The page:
Israel’s supporters focus on arms export ban

Liberal MP Anthony Housefather, who opposed the motion and says he is now reconsidering his future in the Liberal caucus, said the motion violated an understanding that the Trudeau government would follow Stephen Harper’s famously pro-Israel approach to the conflict — with one exception.

“This would be completely in violation of what the Liberal Party has promised in 2015, 2019, in 2021,” he told CBC News, “which is that Canada would be an ally of Israel and that our policy would be no different than the Conservatives with respect to Israel, other than the fact that we wouldn’t make this a wedge issue.”

WATCH: Liberal MP says he has to reflect after NDP-sponsored motion on Israel passes  

Liberal MP says he has to reflect after Liberals voted for amended motion on Palestinian statehood

Anthony Housefather says he felt ‘a line [was] crossed’ when his caucus colleagues applauded the NDP MP who brought forward a motion on Palestinian statehood Monday. Housefather says he is reflecting on the motion and whether he can stay in the role of parliamentary secretary. The Liberal government endorsed an amended version of the motion.

His reaction to his government’s decision to back an amended version of the motion was mirrored by responses from the Israeli government and from Canadian pro-Israel organizations, some of whom focused on the damaging symbolism of prohibiting arms exports to Israel.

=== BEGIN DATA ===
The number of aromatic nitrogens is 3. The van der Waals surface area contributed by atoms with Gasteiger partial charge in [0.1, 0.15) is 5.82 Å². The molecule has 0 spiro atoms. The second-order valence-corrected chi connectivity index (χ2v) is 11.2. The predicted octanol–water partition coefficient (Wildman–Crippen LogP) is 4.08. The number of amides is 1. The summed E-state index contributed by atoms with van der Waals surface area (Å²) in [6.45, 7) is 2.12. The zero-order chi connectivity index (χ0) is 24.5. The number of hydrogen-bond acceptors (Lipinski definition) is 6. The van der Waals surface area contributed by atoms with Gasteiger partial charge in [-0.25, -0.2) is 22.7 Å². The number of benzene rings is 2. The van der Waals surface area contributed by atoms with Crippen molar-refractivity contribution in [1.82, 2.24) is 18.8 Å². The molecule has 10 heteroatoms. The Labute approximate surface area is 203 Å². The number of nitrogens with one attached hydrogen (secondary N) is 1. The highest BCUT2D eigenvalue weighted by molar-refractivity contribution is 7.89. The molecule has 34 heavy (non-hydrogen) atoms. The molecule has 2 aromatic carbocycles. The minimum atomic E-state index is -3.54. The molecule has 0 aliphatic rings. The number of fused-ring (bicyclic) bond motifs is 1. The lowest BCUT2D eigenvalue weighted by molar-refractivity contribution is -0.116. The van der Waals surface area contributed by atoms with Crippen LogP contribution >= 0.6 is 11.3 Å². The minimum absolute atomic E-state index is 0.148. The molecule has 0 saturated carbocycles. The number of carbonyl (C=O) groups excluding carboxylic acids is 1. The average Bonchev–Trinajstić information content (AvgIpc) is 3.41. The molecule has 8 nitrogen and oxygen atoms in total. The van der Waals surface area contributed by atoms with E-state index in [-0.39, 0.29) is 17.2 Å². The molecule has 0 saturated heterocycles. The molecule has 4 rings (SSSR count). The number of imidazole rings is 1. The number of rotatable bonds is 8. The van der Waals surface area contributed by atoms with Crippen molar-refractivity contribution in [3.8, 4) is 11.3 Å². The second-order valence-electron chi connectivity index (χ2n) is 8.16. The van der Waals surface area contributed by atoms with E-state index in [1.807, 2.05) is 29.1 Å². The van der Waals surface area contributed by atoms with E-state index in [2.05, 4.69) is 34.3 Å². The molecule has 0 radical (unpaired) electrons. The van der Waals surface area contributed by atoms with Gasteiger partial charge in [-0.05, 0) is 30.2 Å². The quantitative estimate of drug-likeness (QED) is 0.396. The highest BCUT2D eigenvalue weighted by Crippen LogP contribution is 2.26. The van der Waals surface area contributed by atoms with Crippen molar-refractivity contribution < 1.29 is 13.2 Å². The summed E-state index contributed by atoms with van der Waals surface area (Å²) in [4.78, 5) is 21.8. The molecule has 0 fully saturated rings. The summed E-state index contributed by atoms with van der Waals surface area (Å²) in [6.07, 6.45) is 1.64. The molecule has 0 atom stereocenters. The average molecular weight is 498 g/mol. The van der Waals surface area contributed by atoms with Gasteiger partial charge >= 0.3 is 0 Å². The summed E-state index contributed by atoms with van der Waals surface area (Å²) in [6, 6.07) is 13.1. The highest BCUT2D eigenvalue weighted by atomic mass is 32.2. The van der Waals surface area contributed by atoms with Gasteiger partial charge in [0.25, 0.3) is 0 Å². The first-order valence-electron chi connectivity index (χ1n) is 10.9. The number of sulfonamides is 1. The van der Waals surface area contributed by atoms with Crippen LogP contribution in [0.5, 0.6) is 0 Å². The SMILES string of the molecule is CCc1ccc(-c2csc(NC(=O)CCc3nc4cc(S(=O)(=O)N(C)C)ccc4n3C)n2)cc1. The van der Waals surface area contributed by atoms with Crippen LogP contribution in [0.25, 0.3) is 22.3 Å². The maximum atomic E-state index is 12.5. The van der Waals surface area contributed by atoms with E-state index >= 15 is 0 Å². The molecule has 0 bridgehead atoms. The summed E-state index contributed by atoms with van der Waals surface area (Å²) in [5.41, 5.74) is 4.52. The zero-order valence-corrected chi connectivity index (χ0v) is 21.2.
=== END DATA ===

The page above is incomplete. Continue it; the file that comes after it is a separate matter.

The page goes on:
“By adopting such a one-sided and irresponsible motion, the House has expressed an appalling degree of disregard for Israel’s right to defend itself,” said David Granovsky of B’nai Brith Canada.

“It’s regrettable that the Canadian government is taking a step that undermines Israel’s right to self-defence against Hamas terrorists,” tweeted Israeli Foreign Minister Israel Katz. “History will judge Canada’s current action harshly.”

Idit Shamir, Israel’s consul-general in Toronto, went further. “Now Canada is going to deny weapons to Israel?” she asked in a tweet. “That’s going to be a moment that Canada’s going to have to deal with now for 10, 20, 30, 40 years. That in Israel’s darkest moment they abandon it. That’s what they just did and frankly I think it’s shameful.”